Cannes: The Producers Network And Short Film Corner
I tell people every year, but they don’t believe me: it’s actually pretty easy to attend the Cannes Film Festival. If you’ve got a business card and some reasonable connection to the film industry, you can usually register on site. Or, to be on the safe side (which is recommended), accredit yourself through Unifrance by their mid-March deadline. An industry badge gets you into all the movies, but, again, if you want to be on the safe side, you can buy a market badge for 350 euros (about $500). This gets you into all the regular screenings and the usually less crowded, easier to slip in and out of market screenings — not just the B-schlock but also most of the films in the regular festival too.
But what if you want to be a little more official and don’t have that Cannes-worthy feature? Well, there are other auspices under which to go. Prime among them is the Producer’s Network (pictured above), which offers a spate of morning breakfasts in which industry veterans spend 90 minutes in small-group discussions with filmmakers and producers of all experience levels. There are also evening cocktails and other events, including an excellent but also somewhat unfathomable closing night party that goes from 1:00 AM to dawn; how the organizers, who are up early every day setting up the breakfasts, have the stamina to party hard at the end I don’t know.) Registration is only 400 euros, and gets you a market badge as well as all the programming. IFP was a partner in the Producer’s Network this year, and Joana Vicente and I moderated one of the morning tables. I’m considering these conversations off the record, but suffice to say that I learned quite a bit listening to the lawyers, sales agents and agents who stopped by, and I was also impressed by the professionalism and skill level of those attending.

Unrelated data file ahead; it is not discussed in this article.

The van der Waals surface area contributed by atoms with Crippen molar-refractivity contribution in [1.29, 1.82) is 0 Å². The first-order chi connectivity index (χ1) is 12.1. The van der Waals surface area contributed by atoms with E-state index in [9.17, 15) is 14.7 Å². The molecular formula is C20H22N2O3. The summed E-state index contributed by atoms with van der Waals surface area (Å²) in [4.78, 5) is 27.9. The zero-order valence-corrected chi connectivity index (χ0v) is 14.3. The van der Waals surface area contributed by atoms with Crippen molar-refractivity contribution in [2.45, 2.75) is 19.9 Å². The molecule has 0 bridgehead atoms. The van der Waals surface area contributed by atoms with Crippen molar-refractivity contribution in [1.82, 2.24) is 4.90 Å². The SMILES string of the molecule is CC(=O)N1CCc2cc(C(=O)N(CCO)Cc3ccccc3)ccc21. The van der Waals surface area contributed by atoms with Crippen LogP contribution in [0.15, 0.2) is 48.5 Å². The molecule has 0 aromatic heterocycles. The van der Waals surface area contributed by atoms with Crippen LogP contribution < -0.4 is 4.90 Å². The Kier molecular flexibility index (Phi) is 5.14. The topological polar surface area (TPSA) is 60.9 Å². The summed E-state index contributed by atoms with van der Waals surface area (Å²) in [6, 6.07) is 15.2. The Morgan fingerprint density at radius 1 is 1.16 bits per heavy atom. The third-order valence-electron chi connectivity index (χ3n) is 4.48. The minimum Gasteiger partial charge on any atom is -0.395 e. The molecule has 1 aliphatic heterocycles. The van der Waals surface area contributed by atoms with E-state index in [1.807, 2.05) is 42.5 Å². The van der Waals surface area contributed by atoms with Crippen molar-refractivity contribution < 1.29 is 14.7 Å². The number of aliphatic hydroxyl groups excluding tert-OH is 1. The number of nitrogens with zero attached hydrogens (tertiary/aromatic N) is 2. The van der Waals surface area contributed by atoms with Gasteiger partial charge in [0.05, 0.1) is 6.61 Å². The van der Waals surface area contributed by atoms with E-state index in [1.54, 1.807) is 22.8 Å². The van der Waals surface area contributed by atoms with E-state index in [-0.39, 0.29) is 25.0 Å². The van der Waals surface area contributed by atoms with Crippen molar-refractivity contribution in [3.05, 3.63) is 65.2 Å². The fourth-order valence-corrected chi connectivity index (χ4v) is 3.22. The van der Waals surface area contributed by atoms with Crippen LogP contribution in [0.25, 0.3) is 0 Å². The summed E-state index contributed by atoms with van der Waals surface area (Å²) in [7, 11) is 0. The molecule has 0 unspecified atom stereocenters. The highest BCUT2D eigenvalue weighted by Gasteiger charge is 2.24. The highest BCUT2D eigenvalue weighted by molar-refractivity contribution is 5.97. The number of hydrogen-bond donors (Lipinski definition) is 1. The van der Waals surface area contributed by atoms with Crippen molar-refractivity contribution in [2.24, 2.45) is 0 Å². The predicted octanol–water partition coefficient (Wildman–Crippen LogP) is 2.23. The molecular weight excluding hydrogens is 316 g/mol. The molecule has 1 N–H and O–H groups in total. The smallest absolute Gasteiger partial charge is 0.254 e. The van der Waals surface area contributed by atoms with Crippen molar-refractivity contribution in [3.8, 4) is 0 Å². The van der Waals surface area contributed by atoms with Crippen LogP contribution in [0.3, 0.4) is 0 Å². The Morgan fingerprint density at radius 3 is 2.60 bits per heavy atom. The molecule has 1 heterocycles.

On the record in Cannes this year was producer Kyle Martin (Tiny Furniture), who attended the festival and the Producers Network as an IFP-sponsored fellow to one of its divisions, the Producer’s Workshop. He’s working on a Sundance Lab project, a drama by Lance Edmands titled Bluebird, and says his goals in coming to Cannes were to “get my feet wet, pick up the lay of the land, and get an understanding of the international distribution scene. That way, when I hopefully will have projects to return with in a year or two, I’ll be able to hit the ground running.” While he wasn’t attending “the panels, seminars and case studies,” Smith said he’d meet foreign distributors and financiers at parties or by just going to their booths in the market. “My goal is to collect as many business cards as possible and follow up when I get back to the States,” he says.
Angelique Monet of Greta Joanne Entertainment has been to Cannes many times, but this was her first year at the Producer’s Network. “In America, I’m an independent filmmaker with hands-on experience,” she says, “and it was amazing to have this opportunity to learn how film is produced in other countries. I have a slate of films, and at the Producers Network I was able to meet several coproduction partners for my projects from Colombia, France and the U.K.”
For the legions of short filmmakers out there, Cannes also has the Short Film Corner, which occupies a pretty sizable chunk of real estate in the basement of the Palais. I spoke with Manager Alice Kharoubi, who describes the Short Film Corner as “an area where people came come and present their short films. And, every accredited person can come and watch these films in our digital film library. We have short film buyers, film festival programmers, producers and sales agents, and people looking for young talent. This year we have 1,955 short films, and we refused 15% — only films that were not made in a professional way. And we also organize workshops, breakfasts, conferences, and a happy hour every day.”